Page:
For more information about the Criminal Division, visit the Criminal Division Web page at: http://www.justice.gov/criminal/

Department Policies: The U.S. Department of Justice is an Equal Opportunity/Reasonable Accommodation Employer. It is the policy of the Department to achieve a drug-free workplace, and the person selected will be required to pass a drug test to screen for illegal drug use. Employment is also contingent upon the satisfactory completion of a background investigation adjudicated by the Department of Justice.

The Department of Justice welcomes and encourages applications from persons with physical and mental disabilities and will reasonably accommodate the needs of those persons. The Department is firmly committed to satisfying its affirmative obligations under the Rehabilitation Act of 1973, to ensure that persons with disabilities have every opportunity to be hired and advanced on the basis of merit within the Department of Justice. This agency provides reasonable accommodation to applicants with disabilities where appropriate. If you need a reasonable accommodation for any part of the application and hiring process, please notify the agency. Determinations on requests for accommodation will be made on a case-by-case basis.

Criminal Investigator (Special Agent)

Position Title: Criminal Investigator (Special Agent)

Who May be Considered:

Applications will be accepted from all qualified U.S. citizens that
SPEAK SPANISH AS A SECOND LANGUAGE. You need not be a current or
former Federal employee to apply.

Salary range shown does not include locality pay and Law Enforcement
Availability Pay (LEAP). An additional compensation rate of 25% will
be added to the locality salary.

Job Description:

In 2007, the Bureau of Alcohol, Tobacco, Firearms and Explosives
(ATF) was ranked as one of the top 15 places to work in the Federal
government and one of the top law enforcement agencies! ATF is
looking for energetic, innovative, solution- oriented professionals
to help the ATF team succeed in our responsibilities to reduce
violent crime and protect the public.

The profession of special agent is exciting and rewarding. Special
agents must be tough – both physically and mentally. They must also
be able to handle rigorous training, personal risks, irregular hours,
and extensive travel. Special agents are subject to reassignment to
any ATF office in the United States, to include any U.S. Territory or
ATF overseas assignment.

Selected applicants shall be appointed in the excepted service and
must satisfactorily complete a 3-year training program which includes
but is not limited to successful completion of the special agent
basic training program, new professional training and qualify and
maintaining firearms proficiency.

Key Requirements:

  • Must be able to speak Spanish and pass Speaking Proficiency Test.
  • Take and pass TEA exam and Special Agent Applicant Assessment Test.
  • Be in compliance with current drug policy and pass drug test.
  • Take and pass polygraph examination and medical examination.
  • Must obtain a top secret clearance.
  • Application must be received online.

Feds Nab Big Fish in Violent Colombian Cartel

Authorities nabbed a major fish in the drug war. The question is: Will it have any impact on cocaine traffic in the U.S.?

By CURT ANDERSON
AP Legal Affairs Writer
MIAMI — The reputed kingpin of a violent Colombian cartel blamed for smuggling cocaine worth $10 billion to the U.S. was flown aboard an FBI plane to Miami on Friday to face a 12-count federal indictment.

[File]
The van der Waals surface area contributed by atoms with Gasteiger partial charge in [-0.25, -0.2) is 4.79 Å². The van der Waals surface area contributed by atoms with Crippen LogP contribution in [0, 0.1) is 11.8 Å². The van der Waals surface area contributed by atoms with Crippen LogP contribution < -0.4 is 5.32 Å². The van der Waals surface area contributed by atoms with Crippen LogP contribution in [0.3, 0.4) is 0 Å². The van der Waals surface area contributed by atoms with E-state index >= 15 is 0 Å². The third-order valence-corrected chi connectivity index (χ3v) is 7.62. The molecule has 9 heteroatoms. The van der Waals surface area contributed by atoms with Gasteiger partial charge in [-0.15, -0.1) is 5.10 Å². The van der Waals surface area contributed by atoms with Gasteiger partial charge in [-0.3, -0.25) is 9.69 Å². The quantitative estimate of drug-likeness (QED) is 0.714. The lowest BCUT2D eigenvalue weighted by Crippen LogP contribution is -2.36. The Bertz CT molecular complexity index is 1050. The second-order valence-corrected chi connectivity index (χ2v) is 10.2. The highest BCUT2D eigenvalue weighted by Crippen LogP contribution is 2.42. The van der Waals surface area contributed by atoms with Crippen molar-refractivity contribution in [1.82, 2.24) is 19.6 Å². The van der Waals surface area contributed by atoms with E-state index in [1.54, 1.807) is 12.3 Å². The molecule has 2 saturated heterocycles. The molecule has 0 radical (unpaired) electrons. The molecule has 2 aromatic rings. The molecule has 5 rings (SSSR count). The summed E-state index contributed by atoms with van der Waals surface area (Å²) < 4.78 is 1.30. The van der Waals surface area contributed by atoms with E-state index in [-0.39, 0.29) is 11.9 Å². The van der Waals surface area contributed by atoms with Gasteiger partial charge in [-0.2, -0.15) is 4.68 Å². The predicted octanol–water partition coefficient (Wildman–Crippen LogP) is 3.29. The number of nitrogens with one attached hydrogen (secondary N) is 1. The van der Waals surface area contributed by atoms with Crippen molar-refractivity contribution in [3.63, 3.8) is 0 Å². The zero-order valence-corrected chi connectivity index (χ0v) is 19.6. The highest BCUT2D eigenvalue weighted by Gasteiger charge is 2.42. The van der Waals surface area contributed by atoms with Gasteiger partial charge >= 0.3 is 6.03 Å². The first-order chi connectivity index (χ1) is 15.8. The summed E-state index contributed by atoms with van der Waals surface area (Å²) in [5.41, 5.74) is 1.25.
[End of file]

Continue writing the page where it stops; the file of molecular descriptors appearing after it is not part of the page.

Diego “Don Diego” Montoya, described as the notorious head of the North Valley Cartel, could spend at least 20 years in prison if convicted on charges of drug trafficking, money laundering, obstruction of justice and witness retaliation by murder.
Montoya, who did not yet have a U.S. lawyer following his extradition, was being held without bail awaiting an initial court appearance Monday.
Under Montoya’s leadership, the North Valley Cartel in the mid-1990s become Colombia’s dominant cocaine smuggling organization, taking over from the Cali cartel whose leaders also were prosecuted in Miami. At its height, North Valley controlled about 60 percent of Colombia’s cocaine trade, authorities said.
For Full Story

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Experts Say Wiretap Conversations Spell Big Big Trouble For Gov. Blagojevich

Even though he knew he was under investigation by one of the most tenacious U.S. Attorneys in the country, Gov. Rod Blagojevich just kept talking on the phone. That cavalier yapping could prove toxic in trial.

By Kevin Johnson
USA TODAY

If Illinois Gov. Rod Blagojevich has a chance at combating the conspiracy charges against him, legal analysts say, he must never let a jury hear his own words captured on federal government wiretaps.
The governor was arrested Tuesday on charges that included conspiring to sell the U.S. Senate seat vacated by President-elect Barack Obama.
Notre Dame law professor Jimmy Gurule, a former Justice Department official, describes the tapes as the “breathtaking” centerpiece of the government’s prosecution. “Unless the governor is successful in keeping the conversations out of a future trial, it’s hard to imagine what the defense is,” Gurule says.
Attorney Roscoe Howard, former chief federal prosecutor in Washington, says the recordings represent “the corpus of the crime” that will be difficult to attack if they are admitted as evidence in a courtroom.
“The governor is in deep trouble,” Howard says.
For Full Story

Paper Reports that Businessmen Wanted to Raise $1 million For Ill. Gov to Help Jesse Jackson Jr. Get Senate Seat (AP)

VIDEO OF STATE ATTY Gen. Seeking to Have Governor Removed